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The Buzz on Energy Drinks

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Kids and teens reach for energy drinks when cramming for exams, to get over an afternoon slump or to enhance athletic performance. With energy drinks’ "amped-up" marketing campaigns and sponsorship of extreme sporting events, it’s not surprising that almost half of kids and teens are guzzling them. So what’s the buzz about?

What Are Energy Drinks?

Energy drinks are sold alongside soft drinks, juices and sports drinks. They are designed to provide a temporary mental and physical boost. Many energy drinks are loaded with stimulants including caffeine as an ingredient on its own, plus caffeine from guarana and yerba mate plants, along with herbs, amino acids, vitamins, sodium and other minerals. These drinks can contain lots of ingredients you don’t need.

Because of their ingredients, some energy drinks are classified as Natural Health Products (NHP) by Health Canada. The presence of an 8-digit NPN (Natural Health Product Number) indicates that Health Canada has approved the item as a Natural Health Product.

What Do the Ingredients Do?

Caffeine

  • Is a natural stimulant that can cause anxiety, jitteriness, rapid heart rate, difficulty sleeping and an upset stomach.
  • Withdrawal symptoms of caffeine include headaches, fatigue, irritability and poor concentration.
  • Guarana and yerba mate are plants that naturally contain caffeine. Guarana has about 40 mg caffeine per gram. Manufacturers are not required to list on the label the caffeine content derived from either guarana or yerba mate.
  • Some energy drinks have 80 mg of caffeine per 250 mL (twice the amount found in soft drinks), not including caffeine from guarana or yerba mate. Health Canada recommendations for caffeine intake are:
    • 45 mg per day (ages 4-6)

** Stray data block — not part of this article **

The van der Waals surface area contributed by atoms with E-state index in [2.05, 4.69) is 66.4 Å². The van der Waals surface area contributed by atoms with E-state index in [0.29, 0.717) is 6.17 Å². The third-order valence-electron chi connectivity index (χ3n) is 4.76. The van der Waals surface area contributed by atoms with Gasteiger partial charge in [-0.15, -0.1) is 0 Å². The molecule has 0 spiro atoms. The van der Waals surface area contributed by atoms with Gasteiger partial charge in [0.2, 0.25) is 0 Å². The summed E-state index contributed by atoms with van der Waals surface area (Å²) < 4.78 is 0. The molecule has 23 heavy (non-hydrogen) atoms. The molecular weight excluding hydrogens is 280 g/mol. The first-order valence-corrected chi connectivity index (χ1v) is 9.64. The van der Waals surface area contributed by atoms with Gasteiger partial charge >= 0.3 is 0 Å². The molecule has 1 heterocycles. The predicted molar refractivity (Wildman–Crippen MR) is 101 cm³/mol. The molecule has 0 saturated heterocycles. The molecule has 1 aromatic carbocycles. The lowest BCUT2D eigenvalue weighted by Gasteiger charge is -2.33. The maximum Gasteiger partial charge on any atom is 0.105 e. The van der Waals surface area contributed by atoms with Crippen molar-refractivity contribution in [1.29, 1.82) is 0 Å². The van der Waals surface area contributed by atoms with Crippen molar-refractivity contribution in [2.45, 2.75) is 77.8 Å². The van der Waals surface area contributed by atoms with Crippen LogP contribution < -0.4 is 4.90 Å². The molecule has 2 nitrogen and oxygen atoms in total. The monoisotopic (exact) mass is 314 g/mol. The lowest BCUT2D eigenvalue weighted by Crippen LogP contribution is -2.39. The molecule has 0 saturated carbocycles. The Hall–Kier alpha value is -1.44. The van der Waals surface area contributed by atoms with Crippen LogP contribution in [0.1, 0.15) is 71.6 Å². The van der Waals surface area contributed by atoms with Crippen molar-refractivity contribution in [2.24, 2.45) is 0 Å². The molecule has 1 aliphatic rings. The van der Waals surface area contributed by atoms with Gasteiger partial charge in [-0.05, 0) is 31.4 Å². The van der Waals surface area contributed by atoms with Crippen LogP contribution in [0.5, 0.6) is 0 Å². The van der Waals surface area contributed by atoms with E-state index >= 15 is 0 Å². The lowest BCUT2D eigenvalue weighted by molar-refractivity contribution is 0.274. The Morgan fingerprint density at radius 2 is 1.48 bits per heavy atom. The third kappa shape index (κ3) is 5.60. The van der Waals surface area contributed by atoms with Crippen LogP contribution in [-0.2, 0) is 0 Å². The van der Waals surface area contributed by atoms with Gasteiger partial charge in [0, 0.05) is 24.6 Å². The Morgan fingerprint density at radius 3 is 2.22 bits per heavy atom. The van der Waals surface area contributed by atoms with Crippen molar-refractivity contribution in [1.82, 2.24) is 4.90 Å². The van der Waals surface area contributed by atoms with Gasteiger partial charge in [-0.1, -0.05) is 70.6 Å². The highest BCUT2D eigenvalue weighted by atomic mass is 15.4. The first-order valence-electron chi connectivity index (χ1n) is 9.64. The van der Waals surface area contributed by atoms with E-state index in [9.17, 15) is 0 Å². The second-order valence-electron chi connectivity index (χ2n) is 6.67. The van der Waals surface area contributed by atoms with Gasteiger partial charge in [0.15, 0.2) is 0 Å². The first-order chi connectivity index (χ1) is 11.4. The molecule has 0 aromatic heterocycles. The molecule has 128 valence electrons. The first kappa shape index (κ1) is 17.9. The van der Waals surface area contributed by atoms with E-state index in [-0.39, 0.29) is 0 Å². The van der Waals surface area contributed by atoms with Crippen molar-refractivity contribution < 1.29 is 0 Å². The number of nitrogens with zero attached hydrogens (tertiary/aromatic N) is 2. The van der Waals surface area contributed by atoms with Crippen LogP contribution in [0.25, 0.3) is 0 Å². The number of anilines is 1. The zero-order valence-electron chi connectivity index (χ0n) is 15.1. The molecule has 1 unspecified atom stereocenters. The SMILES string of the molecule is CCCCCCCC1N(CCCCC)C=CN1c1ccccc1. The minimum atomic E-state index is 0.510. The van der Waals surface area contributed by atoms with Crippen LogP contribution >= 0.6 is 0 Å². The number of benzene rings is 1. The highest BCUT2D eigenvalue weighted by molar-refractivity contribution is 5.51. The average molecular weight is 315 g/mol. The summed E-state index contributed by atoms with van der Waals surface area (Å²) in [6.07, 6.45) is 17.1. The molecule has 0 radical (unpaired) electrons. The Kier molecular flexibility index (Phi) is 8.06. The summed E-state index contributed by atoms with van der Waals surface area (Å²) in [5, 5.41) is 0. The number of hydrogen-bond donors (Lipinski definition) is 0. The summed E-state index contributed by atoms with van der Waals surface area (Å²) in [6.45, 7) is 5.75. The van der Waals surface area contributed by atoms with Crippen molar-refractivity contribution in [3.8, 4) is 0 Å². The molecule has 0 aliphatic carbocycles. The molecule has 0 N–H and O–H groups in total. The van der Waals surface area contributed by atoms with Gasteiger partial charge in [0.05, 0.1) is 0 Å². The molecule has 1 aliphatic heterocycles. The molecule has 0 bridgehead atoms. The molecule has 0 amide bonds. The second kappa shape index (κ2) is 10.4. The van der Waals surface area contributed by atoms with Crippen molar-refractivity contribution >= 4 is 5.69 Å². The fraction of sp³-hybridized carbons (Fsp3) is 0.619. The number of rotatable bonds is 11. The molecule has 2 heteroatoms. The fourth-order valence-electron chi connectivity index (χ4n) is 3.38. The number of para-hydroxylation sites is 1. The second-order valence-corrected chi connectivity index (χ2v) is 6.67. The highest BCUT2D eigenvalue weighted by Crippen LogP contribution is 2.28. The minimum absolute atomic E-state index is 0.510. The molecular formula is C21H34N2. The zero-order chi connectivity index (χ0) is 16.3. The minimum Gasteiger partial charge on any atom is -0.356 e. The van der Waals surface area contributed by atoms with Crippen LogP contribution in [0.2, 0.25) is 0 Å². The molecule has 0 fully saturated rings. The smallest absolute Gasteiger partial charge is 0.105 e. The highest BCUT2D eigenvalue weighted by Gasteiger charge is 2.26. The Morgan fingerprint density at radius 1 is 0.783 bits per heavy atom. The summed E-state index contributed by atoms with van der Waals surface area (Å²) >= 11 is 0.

• 62.5 mg per day (ages 7-9)
    • 85 mg/day (ages 10-12)
    • No more than 400 mg/day for adults, the equivalent of 3 cups of coffee

Herbs & Taurine

  • Ginkgo biloba and ginseng are common additions to energy drinks for their "performance-enhancing" benefits. There is no scientific, peer-reviewed research to suggest that these ingredients improve athletic performance. In fact, these herbs may interfere with drugs such as warfarin and may affect blood clotting.
  • 1 gram of taurine (an amino acid-like compound) is often found in a 250 mL can. Taurine is not an essential nutrient and can be found naturally in meat and milk.

In addition to caffeine, some energy drinks have higher sugar content, at times equivalent to or more than, a can of regular pop. Energy drinks won’t help your star athlete stay hydrated - the sugar content along with the caffeine and carbonation can cause stomach discomfort and won’t quench thirst. For this reason they are not a good choice while exercising.

Before Buying an Energy Drink, Remember:

  • Prominent health organizations have expressed serious concerns about the safety of energy drink consumption by children.
  • As some warning labels note, children and pregnant or breastfeeding women should NOT consume energy drinks.
  • Energy drinks can provide a hefty slug of extra calories and caffeine that are not necessary.
  • Energy drinks should never replace food nor should they be consumed on an empty stomach.
  • Mixing energy drinks with alcohol can mask intoxication and lead to overconsumption of alcohol.
  • Like other supplements, energy drinks can interfere with medications. Talk to your doctor if this is a concern.

The Take-Home Point

Talk to your kids about avoiding beverages with unnecessary and potentially harmful ingredients. Plain or chocolate milk, 100% fruit juice and water are all better drink choices. The best way for kids to stay energized and alert is by eating a healthy balanced diet, getting enough sleep and keeping active.

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